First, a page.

No. Peanuts are not nuts but are classified botanically as legumes. A specialist should be consulted to determine if there are other food allergies present.

Must I give up eating all other legumes such as peas, beans, lentils, soy, and all other products made from them as well if I have a peanut allergy?

As the proteins in legumes are similar in structure, a cross reaction may occur. However, this is rare. A specialist should be consulted to determine whether there is any need to give up any other legumes.

Can I tolerate peanuts better if they are heated than when they are raw?

Peanuts contain both heat sensitive and heat stable allergens. People with a peanut allergy usually have a reaction to heat stable allergens, which is why peanuts usually cannot be tolerated even when they are processed or heated, as in cakes.

Is it safe for me to consume peanut oil?

With a very severe allergy, cold pressed peanut oils and other cold pressed oils – due to the risk of contamination – should be avoided. An allergy specialist should be consulted to determine how well peanut oil can be tolerated.

Must I also be careful with cosmetics that contain peanut oil?

Such cosmetics pose a risk for people with a peanut allergy and in extremely rare cases the amount of peanut protein present is sufficient to cause an allergic reaction. Children with atopic eczema, psoriasis or sensitive skin should also take care. People previously without allergy may also suddenly have an allergic reaction due to the impaired barrier function of the skin and continual skin contact with the allergen.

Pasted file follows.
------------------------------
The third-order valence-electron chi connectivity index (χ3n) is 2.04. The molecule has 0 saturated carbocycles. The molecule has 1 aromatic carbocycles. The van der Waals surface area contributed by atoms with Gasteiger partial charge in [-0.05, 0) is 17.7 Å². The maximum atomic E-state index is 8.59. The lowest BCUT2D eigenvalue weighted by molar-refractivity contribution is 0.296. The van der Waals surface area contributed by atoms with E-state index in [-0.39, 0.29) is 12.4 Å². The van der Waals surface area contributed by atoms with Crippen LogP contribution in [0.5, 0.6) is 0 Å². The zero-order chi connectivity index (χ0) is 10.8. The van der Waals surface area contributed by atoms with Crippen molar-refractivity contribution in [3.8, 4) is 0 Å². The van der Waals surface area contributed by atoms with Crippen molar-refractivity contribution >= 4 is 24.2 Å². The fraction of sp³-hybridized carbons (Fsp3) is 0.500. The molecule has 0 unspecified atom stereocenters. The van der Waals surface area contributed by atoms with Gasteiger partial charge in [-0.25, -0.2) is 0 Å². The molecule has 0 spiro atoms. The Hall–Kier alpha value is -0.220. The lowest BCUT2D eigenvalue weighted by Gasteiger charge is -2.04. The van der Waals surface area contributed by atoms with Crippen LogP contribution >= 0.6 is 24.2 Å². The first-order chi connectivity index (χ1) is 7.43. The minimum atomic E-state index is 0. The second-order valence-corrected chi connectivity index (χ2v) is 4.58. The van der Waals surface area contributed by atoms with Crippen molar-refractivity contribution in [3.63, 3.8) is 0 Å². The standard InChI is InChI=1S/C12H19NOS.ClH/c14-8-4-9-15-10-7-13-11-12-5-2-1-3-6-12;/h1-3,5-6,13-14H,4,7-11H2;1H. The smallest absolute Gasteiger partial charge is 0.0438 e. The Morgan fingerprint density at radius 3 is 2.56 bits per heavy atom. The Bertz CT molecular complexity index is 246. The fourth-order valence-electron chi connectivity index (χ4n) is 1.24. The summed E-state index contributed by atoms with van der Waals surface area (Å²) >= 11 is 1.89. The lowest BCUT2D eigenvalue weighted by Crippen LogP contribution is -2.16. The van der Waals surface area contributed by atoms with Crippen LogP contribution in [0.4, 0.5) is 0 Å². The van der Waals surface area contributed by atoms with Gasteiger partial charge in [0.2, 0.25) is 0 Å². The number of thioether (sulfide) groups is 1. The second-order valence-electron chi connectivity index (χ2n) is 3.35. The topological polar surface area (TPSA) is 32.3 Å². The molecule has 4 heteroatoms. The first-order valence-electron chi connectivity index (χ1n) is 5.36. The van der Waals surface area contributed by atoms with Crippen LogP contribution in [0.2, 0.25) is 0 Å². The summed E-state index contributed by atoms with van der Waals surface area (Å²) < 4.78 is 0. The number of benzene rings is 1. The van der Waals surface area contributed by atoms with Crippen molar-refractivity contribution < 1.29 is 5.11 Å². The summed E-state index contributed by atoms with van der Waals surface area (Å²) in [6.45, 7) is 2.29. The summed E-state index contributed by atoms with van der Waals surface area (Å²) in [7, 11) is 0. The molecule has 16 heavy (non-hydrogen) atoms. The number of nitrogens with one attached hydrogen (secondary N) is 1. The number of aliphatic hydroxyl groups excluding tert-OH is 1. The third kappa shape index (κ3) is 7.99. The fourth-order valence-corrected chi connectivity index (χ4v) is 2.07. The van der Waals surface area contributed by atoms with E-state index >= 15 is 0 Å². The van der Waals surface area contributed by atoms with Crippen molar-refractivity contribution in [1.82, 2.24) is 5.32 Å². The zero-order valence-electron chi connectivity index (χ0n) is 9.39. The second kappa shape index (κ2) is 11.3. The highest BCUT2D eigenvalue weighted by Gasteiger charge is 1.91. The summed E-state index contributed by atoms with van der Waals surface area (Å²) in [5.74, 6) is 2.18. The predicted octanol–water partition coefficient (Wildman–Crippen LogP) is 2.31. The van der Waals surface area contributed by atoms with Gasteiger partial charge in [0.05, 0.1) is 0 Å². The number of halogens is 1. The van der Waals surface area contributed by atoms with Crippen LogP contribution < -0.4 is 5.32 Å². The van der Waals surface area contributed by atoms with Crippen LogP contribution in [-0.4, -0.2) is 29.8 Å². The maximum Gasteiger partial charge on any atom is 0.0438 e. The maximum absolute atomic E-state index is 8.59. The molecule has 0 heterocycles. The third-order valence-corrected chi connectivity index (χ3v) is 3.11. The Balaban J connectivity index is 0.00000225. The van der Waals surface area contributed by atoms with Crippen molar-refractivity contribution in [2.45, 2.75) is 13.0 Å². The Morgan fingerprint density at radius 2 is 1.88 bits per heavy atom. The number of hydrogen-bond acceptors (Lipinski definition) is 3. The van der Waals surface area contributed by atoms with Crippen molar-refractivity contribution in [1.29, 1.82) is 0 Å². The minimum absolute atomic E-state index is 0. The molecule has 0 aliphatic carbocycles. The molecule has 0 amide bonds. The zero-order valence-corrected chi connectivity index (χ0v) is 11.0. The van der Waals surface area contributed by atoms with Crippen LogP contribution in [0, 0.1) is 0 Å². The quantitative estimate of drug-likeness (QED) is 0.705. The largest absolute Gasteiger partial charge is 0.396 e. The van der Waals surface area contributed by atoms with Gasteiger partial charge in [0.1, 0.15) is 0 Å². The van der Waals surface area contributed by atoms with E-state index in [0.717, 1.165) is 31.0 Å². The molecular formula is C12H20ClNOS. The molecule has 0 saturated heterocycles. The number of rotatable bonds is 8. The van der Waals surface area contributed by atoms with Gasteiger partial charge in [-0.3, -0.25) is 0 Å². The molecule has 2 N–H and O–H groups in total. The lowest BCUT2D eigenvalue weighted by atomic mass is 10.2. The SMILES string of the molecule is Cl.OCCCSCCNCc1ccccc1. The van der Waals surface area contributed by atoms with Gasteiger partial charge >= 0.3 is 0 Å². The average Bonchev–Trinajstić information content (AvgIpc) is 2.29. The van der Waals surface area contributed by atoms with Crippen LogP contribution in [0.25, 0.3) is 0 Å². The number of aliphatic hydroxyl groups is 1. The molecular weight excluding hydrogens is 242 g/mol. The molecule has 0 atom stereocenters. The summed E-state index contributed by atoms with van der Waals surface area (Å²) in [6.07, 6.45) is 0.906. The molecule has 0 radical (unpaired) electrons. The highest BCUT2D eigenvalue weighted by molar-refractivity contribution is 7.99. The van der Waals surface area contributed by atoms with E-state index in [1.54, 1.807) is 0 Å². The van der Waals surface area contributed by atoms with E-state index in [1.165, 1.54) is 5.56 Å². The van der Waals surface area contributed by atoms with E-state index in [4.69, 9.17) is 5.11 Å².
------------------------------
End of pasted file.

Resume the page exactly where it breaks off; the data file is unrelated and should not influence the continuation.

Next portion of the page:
Peanut oil is a common ingredient in bath, skin and massage oils but is also present in other cosmetics. To avoid potential allergy triggers, it is important that those at risk thoroughly check the composition of cosmetic products before buying them.

But what specifically do you need to watch out for? Peanut oils come under the following names:

  • Arachis hypogaea L. (peanut)
  • Arachidis oleum
  • Arachidis oleum hydrogenatum
  • Arachidis oleum raffinatum PhEur
  • Arachis hypogaea oil INCI
  • Oleum arachidis

Eating out: What should I watch out for?

Peanut (butter) is a very common ingredient in the Asian, African, Mexican and American cuisines, for example, in peanut sauce, Satay skewers, Pad Thai and mole poblano. Peanut components and traces can also be found in desserts, brownies, biscuits, fried food, Guetzli (traditional Swiss biscuits) and snack items.

Must I give up peanuts for the rest of my life?

With a peanut allergy the likelihood of outgrowing the allergy is lower than with a milk or egg allergy. However, there are children who outgrow the allergy as they get older. An annual check with an allergy specialist is therefore recommended.

Is it possible to develop a tolerance to peanuts?

Certain sufferers can develop an oral tolerance to peanut proteins. It is best to consult an allergy specialist for further advice and information.

Editors: aha! Swiss Allergy Centre in co-operation with the Scientific Advisory Board.